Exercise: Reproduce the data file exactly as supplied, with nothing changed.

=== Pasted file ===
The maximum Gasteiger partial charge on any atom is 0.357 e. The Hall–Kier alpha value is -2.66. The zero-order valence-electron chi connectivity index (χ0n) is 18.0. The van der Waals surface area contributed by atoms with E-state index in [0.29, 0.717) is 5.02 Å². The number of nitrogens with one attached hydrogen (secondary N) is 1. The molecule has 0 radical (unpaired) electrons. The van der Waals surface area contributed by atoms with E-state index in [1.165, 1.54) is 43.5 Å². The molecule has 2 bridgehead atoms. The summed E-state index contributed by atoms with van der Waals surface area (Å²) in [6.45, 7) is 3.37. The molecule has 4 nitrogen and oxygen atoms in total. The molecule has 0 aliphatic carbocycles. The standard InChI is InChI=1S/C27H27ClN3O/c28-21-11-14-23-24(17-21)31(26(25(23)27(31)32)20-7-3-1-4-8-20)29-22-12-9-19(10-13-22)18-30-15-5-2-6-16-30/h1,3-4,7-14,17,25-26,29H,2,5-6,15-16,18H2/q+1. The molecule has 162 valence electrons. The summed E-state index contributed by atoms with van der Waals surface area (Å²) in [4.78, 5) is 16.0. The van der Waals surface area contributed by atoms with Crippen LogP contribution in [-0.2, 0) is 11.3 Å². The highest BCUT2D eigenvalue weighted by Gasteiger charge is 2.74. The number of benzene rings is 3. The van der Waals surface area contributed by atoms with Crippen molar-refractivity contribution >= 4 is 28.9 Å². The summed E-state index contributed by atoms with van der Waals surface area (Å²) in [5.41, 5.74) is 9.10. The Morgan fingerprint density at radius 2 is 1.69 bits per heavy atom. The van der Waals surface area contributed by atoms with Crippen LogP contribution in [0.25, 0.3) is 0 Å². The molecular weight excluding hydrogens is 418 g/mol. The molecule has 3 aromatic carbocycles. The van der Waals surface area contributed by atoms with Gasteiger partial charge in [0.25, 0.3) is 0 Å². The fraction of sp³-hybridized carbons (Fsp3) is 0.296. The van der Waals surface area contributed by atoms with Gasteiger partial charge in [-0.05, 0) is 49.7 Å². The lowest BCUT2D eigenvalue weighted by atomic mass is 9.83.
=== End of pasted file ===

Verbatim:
The maximum Gasteiger partial charge on any atom is 0.357 e. The Hall–Kier alpha value is -2.66. The zero-order valence-electron chi connectivity index (χ0n) is 18.0. The van der Waals surface area contributed by atoms with E-state index in [0.29, 0.717) is 5.02 Å². The number of nitrogens with one attached hydrogen (secondary N) is 1. The molecule has 0 radical (unpaired) electrons. The van der Waals surface area contributed by atoms with E-state index in [1.165, 1.54) is 43.5 Å². The molecule has 2 bridgehead atoms. The summed E-state index contributed by atoms with van der Waals surface area (Å²) in [6.45, 7) is 3.37. The molecule has 4 nitrogen and oxygen atoms in total. The molecule has 0 aliphatic carbocycles. The standard InChI is InChI=1S/C27H27ClN3O/c28-21-11-14-23-24(17-21)31(26(25(23)27(31)32)20-7-3-1-4-8-20)29-22-12-9-19(10-13-22)18-30-15-5-2-6-16-30/h1,3-4,7-14,17,25-26,29H,2,5-6,15-16,18H2/q+1. The molecule has 162 valence electrons. The summed E-state index contributed by atoms with van der Waals surface area (Å²) in [4.78, 5) is 16.0. The van der Waals surface area contributed by atoms with Crippen LogP contribution in [-0.2, 0) is 11.3 Å². The highest BCUT2D eigenvalue weighted by Gasteiger charge is 2.74. The number of benzene rings is 3. The van der Waals surface area contributed by atoms with Crippen molar-refractivity contribution >= 4 is 28.9 Å². The summed E-state index contributed by atoms with van der Waals surface area (Å²) in [5.41, 5.74) is 9.10. The Morgan fingerprint density at radius 2 is 1.69 bits per heavy atom. The van der Waals surface area contributed by atoms with Crippen LogP contribution in [0.25, 0.3) is 0 Å². The molecular weight excluding hydrogens is 418 g/mol. The molecule has 3 aromatic carbocycles. The van der Waals surface area contributed by atoms with Gasteiger partial charge in [0.25, 0.3) is 0 Å². The fraction of sp³-hybridized carbons (Fsp3) is 0.296. The van der Waals surface area contributed by atoms with Gasteiger partial charge in [-0.05, 0) is 49.7 Å². The lowest BCUT2D eigenvalue weighted by atomic mass is 9.83.